Do you have a question about any aspect of Criminal law?

Ask a question

it is free

Bail Applications VIC

In Victoria, any person who has been charged with an offence is entitled to bail, assuming they have not been charged with an offence punishable by imprisonment or an offence under the Summary Offences Act. The Bail Act 1977 outlines these conditions.

There are limits on who may receive bail, and some of the aspects that are considered when assessing bail include the seriousness of the offence, the likelihood of the defendant to reoffend, pose a threat to the public and the likelihood of the defendant to attend court.

How to Apply For Bail

Section 8 of the Bail Act 1977 outlines the process for applying for bail. Bail applications are generally made to a court, and the court in which you need to apply to may differ depending upon what your charges are, as well as other factors. The Magistrates Court, County Court or Supreme Court of Victoria is where bail applications are usually heard.

Police bail can be applied for by a person charged with an offence, or a person who has been charged or released from detention and who had previously been detained for investigation of an offence. Applications for bail may be made to either the Police Officer above the rank of sergeant, or another officer acting in this capacity.

Bail is not available where a person has been arrested on a warrant that specifically contains a no bail clause; however, for a person that is either prohibited from obtaining bail, or not granted bail, they must be brought before a court as soon as reasonably possible on the day after arrest, and no later than 4pm on that day. Bail may then be applied for in Court.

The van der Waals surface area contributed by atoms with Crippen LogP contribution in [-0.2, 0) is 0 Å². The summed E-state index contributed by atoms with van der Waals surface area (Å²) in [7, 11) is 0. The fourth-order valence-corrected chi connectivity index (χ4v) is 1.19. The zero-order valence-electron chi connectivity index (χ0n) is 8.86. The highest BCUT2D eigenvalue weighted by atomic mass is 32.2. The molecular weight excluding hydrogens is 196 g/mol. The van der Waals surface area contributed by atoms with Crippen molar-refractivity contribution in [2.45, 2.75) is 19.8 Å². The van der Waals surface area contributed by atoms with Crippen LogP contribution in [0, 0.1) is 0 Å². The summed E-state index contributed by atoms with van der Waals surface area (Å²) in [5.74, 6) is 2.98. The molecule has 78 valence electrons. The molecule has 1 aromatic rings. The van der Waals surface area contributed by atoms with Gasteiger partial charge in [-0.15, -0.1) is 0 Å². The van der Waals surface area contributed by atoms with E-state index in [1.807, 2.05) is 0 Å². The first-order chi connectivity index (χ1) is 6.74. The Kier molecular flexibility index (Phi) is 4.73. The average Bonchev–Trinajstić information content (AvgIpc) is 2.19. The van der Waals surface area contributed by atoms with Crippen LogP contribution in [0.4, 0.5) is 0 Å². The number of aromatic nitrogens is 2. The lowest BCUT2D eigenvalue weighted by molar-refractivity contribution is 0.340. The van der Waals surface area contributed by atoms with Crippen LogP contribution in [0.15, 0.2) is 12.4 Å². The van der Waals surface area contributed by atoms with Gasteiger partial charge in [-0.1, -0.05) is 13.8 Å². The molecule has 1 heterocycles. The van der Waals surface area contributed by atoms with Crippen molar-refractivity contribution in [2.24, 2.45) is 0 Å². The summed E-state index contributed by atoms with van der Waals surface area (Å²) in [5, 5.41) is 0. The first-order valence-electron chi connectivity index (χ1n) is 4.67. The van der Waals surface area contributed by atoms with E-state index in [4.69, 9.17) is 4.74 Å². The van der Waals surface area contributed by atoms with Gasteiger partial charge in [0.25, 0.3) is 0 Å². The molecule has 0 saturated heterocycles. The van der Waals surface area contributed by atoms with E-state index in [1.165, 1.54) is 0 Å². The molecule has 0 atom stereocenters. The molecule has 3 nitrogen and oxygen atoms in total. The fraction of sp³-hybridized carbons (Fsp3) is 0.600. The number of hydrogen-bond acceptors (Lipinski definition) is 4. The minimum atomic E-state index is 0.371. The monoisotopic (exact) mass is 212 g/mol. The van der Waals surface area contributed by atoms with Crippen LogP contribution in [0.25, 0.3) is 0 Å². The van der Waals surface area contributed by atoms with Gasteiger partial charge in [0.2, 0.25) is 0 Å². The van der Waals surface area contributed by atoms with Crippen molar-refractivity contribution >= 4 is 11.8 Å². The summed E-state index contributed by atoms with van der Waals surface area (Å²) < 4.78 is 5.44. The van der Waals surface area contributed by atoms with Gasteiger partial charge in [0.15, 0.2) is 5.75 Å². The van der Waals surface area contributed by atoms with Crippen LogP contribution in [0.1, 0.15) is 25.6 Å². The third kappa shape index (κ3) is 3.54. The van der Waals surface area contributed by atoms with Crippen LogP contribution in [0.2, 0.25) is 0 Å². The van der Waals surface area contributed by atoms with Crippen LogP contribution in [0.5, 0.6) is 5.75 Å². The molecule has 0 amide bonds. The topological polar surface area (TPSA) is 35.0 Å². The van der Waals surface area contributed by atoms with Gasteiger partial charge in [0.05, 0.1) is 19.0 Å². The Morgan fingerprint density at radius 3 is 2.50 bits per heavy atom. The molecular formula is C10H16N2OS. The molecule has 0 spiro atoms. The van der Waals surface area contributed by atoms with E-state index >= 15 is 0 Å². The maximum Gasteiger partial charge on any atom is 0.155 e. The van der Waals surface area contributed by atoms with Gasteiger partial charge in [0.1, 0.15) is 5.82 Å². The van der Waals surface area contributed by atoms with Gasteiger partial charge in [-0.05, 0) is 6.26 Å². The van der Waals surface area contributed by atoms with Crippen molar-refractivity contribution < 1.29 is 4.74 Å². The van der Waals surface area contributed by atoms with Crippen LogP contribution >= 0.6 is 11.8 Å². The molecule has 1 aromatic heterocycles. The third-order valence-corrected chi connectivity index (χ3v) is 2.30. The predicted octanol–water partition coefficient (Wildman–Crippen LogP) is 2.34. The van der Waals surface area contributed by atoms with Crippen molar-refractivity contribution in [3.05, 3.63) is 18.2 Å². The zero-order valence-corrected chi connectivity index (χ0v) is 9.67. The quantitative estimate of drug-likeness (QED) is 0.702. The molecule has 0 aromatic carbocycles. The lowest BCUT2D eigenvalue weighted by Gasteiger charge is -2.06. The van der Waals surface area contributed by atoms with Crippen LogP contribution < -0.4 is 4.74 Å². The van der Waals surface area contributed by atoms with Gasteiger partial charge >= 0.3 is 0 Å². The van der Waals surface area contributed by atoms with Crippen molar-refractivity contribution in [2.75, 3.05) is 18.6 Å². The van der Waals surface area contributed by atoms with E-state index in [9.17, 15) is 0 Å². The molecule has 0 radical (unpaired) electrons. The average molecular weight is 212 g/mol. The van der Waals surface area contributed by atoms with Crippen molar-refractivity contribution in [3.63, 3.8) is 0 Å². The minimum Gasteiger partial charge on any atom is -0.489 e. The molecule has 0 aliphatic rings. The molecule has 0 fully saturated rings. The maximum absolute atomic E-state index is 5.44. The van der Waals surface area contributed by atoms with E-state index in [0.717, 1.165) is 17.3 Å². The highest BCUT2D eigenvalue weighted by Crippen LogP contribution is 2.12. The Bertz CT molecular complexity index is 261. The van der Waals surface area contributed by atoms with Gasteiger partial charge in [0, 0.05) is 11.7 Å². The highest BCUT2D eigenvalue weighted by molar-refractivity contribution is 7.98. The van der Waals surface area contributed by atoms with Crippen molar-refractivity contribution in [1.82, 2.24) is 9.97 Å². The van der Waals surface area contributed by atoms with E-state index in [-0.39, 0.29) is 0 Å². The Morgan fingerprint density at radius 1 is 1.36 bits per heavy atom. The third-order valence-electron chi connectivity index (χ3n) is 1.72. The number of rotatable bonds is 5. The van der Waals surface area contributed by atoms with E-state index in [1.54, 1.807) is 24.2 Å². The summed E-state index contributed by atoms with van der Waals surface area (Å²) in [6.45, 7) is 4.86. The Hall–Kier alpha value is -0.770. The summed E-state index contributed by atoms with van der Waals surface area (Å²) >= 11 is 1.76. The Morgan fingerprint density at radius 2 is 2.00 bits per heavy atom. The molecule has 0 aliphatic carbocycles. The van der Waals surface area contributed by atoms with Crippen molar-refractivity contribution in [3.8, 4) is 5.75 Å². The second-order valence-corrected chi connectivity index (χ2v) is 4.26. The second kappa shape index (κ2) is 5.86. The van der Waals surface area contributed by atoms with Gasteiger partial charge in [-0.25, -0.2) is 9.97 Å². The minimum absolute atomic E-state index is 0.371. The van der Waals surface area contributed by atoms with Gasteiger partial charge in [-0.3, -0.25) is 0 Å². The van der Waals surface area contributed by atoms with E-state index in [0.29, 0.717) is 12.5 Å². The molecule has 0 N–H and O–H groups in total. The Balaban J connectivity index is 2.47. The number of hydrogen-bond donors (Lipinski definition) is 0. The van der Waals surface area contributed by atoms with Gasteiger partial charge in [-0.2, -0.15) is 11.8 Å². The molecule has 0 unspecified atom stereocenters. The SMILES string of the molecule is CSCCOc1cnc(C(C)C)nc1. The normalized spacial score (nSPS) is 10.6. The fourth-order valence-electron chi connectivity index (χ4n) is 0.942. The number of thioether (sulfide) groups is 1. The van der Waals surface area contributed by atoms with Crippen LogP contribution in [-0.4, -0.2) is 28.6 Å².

Bail Conditions

Section 9 of the Bail Act 1977 outlines the conditions applicable to bail. The primary condition of bail is that you are required to return to court for your court date. You may also be required to attend a police station on assigned days to report, avoid association or contact with certain people, or attend a rehabilitation clinic.

Surety for Bail

Section 9 of the Bail Act 1977 outlines surety for bail. Bail is a surety – or a written promise to return to court – in cases where a defendant wishes to be released from custody whilst awaiting trial or sentencing. Bail is usually accompanied by the lodging of a large sum of money, which is only returned after the Court has dealt with the defendants charges, and only if the defendant complies with his or her bail conditions.

Disclaimer : This article is just a summary of the subject matter being discussed and should not be regarded as a comprehensive legal advice for you to defend yourself alone. If you are charged with criminal offences, it is recommended that you seek legal assistance from criminal lawyers.

WHAT IS NEXT?

Whether you're in Brisbane, Melbourne, Sydney, Perth or even Adelaide we have criminal lawyers that are ready to help you instantly.

ASK A QUESTION

Do you have a question about any aspect of criminal law. If yes, Complete this form "Ask a Question" and we will then send it off to one of our criminal lawyers.

ASK A QUESTION
IT'S FREE TO ASK
Alan WeissCriminallegal.com.au (Criminal Legal) is part of aussiedivorce.com.au Pty Ltd © 2014 - 2016 all rights reserved